The Guardian, Saturday June 14, 2008
Jane Dunford on her ultimate hideaway in the Sibillini mountains, plus our top undiscovered mountain destinations
The Apennines, Italy
According to Italian legend, the body of Pontius Pilate was dragged by wild oxen from Rome and dumped in a lake high in the Sibillini mountains in Le Marche, known today as the Lago di Pilato.
Necromancers and magicians hung out here in the Middle Ages hoping to convene with the devil (stones inscribed with occult symbols have been found on its shores), and locals say it’s a playground for witches.
But on a sunny August morning, as we set off to hike to the lake from the village of Foce, there are no sorcerers in sight – just a smattering of other walkers, equipped with nothing more foreboding than maps and packed lunches. After a gentle start across pastures and woodland we’re soon climbing through dense forests on steep paths, emerging from the shade into sweeping, sunlit alpine scenery, before finally reaching the rather small, inoffensive lake.
Part of Italy’s central Apennine mountain range, the Sibillini are not only stunningly beautiful, they’re steeped in ancient myth too. Over the next few days we trek through the picturesque Gola dell’Infernaccio, (the Gorge of Hell), where butterflies flit and rivers bubble, and to the Cave of the Sibyl, where the mythical prophetess who gave the mountain range its name is said to have hidden after fleeing the underworld.
The area, which became a national park in 1993, covers 70,000 acres, with more than 20 peaks over 2,000m. Carved from limestone by glaciers, rugged slopes are softened by flower-filled plateaux, and the park is home to diverse wildlife, from wildcats to porcupine.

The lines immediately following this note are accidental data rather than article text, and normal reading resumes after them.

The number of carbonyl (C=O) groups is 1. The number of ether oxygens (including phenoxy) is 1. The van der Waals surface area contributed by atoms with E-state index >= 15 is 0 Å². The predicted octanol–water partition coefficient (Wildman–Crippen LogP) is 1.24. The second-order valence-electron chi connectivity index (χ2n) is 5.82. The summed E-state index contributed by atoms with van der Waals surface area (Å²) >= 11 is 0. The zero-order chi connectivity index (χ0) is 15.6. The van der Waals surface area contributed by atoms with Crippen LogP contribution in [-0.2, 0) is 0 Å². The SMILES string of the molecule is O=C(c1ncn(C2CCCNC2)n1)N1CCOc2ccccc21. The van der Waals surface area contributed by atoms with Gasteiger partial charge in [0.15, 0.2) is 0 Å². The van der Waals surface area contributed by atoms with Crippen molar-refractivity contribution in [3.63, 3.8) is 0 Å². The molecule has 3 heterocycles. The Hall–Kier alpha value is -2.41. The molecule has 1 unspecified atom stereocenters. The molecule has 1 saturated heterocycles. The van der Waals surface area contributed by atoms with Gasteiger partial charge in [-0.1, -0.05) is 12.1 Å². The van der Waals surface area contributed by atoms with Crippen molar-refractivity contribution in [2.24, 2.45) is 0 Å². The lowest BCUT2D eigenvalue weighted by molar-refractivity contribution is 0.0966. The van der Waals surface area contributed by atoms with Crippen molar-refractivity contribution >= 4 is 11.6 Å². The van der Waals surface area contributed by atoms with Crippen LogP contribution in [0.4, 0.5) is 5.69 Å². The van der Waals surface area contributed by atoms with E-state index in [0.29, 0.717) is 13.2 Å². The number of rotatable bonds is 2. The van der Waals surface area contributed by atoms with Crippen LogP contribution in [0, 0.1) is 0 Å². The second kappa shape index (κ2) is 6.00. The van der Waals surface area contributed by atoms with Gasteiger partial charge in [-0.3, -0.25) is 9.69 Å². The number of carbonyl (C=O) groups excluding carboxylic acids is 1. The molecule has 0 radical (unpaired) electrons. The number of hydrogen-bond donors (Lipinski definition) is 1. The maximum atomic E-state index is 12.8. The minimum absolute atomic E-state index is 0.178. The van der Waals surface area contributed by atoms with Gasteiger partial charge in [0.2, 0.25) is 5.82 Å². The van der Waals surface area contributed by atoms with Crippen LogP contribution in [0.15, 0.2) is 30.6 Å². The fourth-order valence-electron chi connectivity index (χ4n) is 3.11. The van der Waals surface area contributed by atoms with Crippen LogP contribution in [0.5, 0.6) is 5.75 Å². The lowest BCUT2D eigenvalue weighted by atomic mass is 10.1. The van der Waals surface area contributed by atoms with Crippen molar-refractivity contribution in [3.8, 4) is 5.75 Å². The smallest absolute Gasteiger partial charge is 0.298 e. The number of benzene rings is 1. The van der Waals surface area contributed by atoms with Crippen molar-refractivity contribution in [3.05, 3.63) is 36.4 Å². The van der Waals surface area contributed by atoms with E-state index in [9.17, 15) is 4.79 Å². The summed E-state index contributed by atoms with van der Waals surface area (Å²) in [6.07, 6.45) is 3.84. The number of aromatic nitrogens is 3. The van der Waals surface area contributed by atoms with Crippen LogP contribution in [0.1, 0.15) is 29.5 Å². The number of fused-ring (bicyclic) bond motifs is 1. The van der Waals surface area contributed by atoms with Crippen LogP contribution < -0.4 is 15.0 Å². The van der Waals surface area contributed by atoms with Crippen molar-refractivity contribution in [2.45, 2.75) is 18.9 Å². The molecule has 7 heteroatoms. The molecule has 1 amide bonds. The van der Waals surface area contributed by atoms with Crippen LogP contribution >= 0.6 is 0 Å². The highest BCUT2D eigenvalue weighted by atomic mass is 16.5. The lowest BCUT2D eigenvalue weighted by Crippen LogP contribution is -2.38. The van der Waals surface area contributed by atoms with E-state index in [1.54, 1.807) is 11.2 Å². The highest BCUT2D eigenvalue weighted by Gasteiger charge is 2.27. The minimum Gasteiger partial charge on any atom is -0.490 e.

While down on the Adriatic holidaymakers fight for space on the beach during peak season, the mountains remain blissfully uncrowded – and cooler.
Flying into Ancona, we pick up a car and follow the coastal road south, then turn inland towards Macerata, happily leaving the baking beaches behind. Roads wind through woods and hilltop towns as pretty as any in Tuscany, as the distant snow-capped mountains grow closer.
Within a couple of hours we’re being welcomed to La Cittadella dei Sibillini, our base outside Montemonaco, by owner Silvio Antognozzi. There are 18 en-suite rooms in this charming, ramshackle 15th-century farmhouse, and the views are phenomenal. You could sit in the garden and gaze at the wooded mountainside all day (the pool is one of the best situated I’ve seen), and we stare at the stars in a cloudless sky into the early hours.
Every evening the peace is broken for dinner – a set, five-course affair of traditional cuisine. Local specialities such as pecorino cheese, truffles and garlic-roast pork are washed down with carafes of regional wine.
Montemonaco itself is a walled medieval village of 800 inhabitants, 1,000m above sea level, settled by Benedictine monks around the 10th century. There’s a cobbled square with panoramic terrace, a smattering of restaurants, two churches, a bakery and a couple of shops. Each day we stock up on cheese, prosciutto and bread and head out to explore.
There are lots of such villages to wander around nearby: Montefortino, its streets built in semi-circles around a medieval centre, is worth a stop, and the town of Ascoli Piceno to the south, with its white marble central square and delicious stuffed, breaded olives, is a perfect place for the evening passeggiata and aperitivo.
On our last day we head north to Lake Fiastra. No legends of drowned Roman rulers, just a vast shimmering expanse of water surrounded by mountains, with pockets of people sun-bathing on its shores, an idyllically placed campsite and a couple of bars. “Who needs the beach?” I think as we scramble down the banks and dive into the fresh water.